We didn't make it to the Mermaid Parade on Saturday, but met these tired and happy mermaids on the train that evening; they insisted the eternal rain had not dampened spirits one bit. Last Friday, the rain spared Coney Island for the opening game of the Cyclones (below--they even won, despite our presence, which usually acts as a powerful jinx). We love going to the Cyclones, despite our rudimentary ability to follow a baseball game; there are Nathan's hot dogs, beach breezes and sunsets, the mighty eponymous coaster itself looming in the distance, and lots of silly stunts between innings. It feels like a Brooklyn family gathering, and nobody on the field looks like they're using steroids or being paid like junk-bond kings.
Brooklyn, as Mark Helprin has observed, is infinite; so, apparently, is Coney Island, if you explore beyond the hotly contested nexus of the rides and boardwalk. A few days ago, I discovered another strange outland when I drove Daughter to a track meet in Kaiser Park, described by the Parks Department as "the perfect combination of beach fun and beauty combined with the functionality of a landlocked park." On this afternoon, with storm clouds again lowering, it was more like a strange dreamscape, one that began with a trip down Neptune Avenue, a stretch of car-repair joints so desolate that it brought Willets Point to mind.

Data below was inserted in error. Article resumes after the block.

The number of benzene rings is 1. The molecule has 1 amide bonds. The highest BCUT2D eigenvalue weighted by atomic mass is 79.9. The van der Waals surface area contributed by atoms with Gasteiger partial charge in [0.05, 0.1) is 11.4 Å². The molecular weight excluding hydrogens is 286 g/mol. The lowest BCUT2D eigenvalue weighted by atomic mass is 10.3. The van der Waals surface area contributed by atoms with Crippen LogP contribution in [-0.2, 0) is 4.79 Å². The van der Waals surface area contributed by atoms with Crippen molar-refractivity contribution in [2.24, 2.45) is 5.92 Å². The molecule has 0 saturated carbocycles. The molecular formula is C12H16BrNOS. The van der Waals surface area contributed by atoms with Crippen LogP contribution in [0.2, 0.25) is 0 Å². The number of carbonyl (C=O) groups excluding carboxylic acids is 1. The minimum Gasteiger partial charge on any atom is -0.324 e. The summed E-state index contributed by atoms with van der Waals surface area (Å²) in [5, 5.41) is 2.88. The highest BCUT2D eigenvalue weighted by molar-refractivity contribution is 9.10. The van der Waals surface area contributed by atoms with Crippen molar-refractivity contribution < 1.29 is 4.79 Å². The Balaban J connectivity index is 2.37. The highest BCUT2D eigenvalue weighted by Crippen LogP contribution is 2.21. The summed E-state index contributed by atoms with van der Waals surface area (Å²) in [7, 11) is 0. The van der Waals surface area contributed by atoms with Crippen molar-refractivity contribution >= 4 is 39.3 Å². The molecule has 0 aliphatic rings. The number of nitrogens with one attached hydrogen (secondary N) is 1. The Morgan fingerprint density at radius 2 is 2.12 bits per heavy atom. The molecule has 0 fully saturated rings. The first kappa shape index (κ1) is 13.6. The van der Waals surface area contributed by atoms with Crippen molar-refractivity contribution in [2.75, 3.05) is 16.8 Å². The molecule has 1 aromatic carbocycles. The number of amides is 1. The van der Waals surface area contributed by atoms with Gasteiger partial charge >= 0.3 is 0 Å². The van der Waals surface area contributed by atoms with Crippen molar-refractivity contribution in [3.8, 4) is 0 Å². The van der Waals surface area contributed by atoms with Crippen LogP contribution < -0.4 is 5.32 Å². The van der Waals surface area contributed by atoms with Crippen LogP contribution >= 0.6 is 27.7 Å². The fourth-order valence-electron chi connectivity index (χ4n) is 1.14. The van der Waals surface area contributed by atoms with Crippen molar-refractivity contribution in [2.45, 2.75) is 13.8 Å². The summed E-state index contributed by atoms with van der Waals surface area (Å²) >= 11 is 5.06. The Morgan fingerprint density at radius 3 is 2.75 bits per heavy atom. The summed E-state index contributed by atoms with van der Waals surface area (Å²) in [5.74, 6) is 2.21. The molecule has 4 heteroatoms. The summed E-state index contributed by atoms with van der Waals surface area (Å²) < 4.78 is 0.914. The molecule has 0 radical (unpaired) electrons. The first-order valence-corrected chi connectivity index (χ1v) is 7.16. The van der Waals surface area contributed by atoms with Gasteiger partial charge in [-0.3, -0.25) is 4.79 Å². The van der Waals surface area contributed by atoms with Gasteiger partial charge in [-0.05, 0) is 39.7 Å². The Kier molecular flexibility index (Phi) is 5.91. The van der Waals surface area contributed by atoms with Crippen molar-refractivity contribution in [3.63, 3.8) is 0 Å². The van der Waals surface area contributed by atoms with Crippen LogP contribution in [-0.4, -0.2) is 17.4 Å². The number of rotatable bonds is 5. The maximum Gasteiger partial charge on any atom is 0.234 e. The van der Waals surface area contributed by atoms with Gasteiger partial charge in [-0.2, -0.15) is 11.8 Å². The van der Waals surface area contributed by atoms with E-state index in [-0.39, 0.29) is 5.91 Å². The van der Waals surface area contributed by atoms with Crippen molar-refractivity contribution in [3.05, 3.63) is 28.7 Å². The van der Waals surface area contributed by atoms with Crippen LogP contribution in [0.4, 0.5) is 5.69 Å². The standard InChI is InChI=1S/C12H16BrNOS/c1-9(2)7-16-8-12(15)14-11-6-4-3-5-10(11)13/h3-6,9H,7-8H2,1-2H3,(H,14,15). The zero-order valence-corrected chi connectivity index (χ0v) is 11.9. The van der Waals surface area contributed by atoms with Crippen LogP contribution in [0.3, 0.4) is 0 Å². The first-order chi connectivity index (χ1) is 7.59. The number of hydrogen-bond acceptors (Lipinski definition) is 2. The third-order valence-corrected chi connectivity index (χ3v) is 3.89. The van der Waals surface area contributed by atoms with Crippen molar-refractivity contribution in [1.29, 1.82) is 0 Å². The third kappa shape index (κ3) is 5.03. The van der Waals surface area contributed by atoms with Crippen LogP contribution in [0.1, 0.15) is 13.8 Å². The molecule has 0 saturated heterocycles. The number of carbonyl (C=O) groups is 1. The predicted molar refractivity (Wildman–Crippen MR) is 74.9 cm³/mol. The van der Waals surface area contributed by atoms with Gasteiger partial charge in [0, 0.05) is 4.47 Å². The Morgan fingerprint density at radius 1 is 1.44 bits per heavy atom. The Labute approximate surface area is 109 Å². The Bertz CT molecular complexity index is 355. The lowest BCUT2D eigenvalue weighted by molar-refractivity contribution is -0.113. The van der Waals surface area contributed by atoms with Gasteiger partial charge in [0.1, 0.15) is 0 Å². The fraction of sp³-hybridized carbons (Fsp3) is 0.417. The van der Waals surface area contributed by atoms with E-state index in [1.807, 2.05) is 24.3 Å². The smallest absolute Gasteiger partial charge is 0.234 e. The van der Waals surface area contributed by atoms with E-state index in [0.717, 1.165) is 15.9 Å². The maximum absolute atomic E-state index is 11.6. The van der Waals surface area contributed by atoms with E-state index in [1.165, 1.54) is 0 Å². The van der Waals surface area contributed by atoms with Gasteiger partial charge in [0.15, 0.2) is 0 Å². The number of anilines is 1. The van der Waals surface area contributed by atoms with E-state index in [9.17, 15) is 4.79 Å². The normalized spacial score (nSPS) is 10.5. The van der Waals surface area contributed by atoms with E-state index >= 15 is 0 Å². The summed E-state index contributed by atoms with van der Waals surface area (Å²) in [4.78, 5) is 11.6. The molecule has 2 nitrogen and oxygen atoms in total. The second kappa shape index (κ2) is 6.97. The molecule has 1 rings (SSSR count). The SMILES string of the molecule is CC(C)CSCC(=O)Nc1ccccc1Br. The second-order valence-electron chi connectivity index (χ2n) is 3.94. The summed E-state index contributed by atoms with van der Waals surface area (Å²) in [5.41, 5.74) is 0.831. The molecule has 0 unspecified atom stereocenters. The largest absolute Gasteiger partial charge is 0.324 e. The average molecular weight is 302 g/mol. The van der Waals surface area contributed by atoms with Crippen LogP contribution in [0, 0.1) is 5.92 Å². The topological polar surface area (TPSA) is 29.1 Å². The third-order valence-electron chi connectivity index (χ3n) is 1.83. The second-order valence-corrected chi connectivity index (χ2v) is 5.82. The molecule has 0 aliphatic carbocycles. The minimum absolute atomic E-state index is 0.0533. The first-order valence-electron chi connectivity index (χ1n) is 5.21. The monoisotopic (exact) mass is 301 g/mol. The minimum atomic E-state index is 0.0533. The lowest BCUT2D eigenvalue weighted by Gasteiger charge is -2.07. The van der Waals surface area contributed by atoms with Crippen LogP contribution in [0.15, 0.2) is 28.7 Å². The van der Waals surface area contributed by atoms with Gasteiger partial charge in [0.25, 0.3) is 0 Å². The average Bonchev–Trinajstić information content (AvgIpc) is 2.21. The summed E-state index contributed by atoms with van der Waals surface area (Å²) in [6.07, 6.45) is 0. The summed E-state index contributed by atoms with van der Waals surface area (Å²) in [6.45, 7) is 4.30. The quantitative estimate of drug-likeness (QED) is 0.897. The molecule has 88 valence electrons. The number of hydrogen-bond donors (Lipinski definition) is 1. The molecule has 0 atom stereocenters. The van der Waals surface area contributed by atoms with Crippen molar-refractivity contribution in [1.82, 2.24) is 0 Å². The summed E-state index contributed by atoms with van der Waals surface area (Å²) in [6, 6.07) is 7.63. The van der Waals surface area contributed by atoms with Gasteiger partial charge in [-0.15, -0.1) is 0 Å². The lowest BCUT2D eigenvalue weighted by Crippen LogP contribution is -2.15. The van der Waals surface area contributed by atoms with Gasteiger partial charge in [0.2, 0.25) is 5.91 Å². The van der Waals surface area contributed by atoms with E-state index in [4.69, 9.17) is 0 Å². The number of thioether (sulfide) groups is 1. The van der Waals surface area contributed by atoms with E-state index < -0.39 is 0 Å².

The park has a gorgeous track thanks to an ongoing multi-million dollar restoration, but on this day, it was nearly deserted except for a handful of basketball players. From this shrugged shoulder of Coney Island, one actually looks out north to the Verrazano-Narrows Bridge. Above, some guys had pitched a little tent on the shore, where they were relaxing. One had arrived by tricycle and another brought his dog, all sharing a peaceful, post-apocalyptic vibe.
The inlet between Coney and the mainland is studded with a few rotting docks and barges, and the beach is an inaccessible swath of boulders studded with strange cast-offs. A guy in dreadlocks fished off the concrete pier; blues and stripers are caught there, he said, although not, that day, by him. Further along the shoreline, abandoned shopping carts and garbage cans stood like sculptures.
Nature emerged at the fringes, too. I don't know if this grass is an ornamental or an invasive weed, but its pattern is fantastic. On the rocks, the milkweed bent over in the wind, ready to burst open and welcome the monarch butterflies.
Daughter had gamely signed up for track, and we did the "thunderstorm-coming" sprint back to the car to return to our own planet of Flatbush through the orbit of Neptune.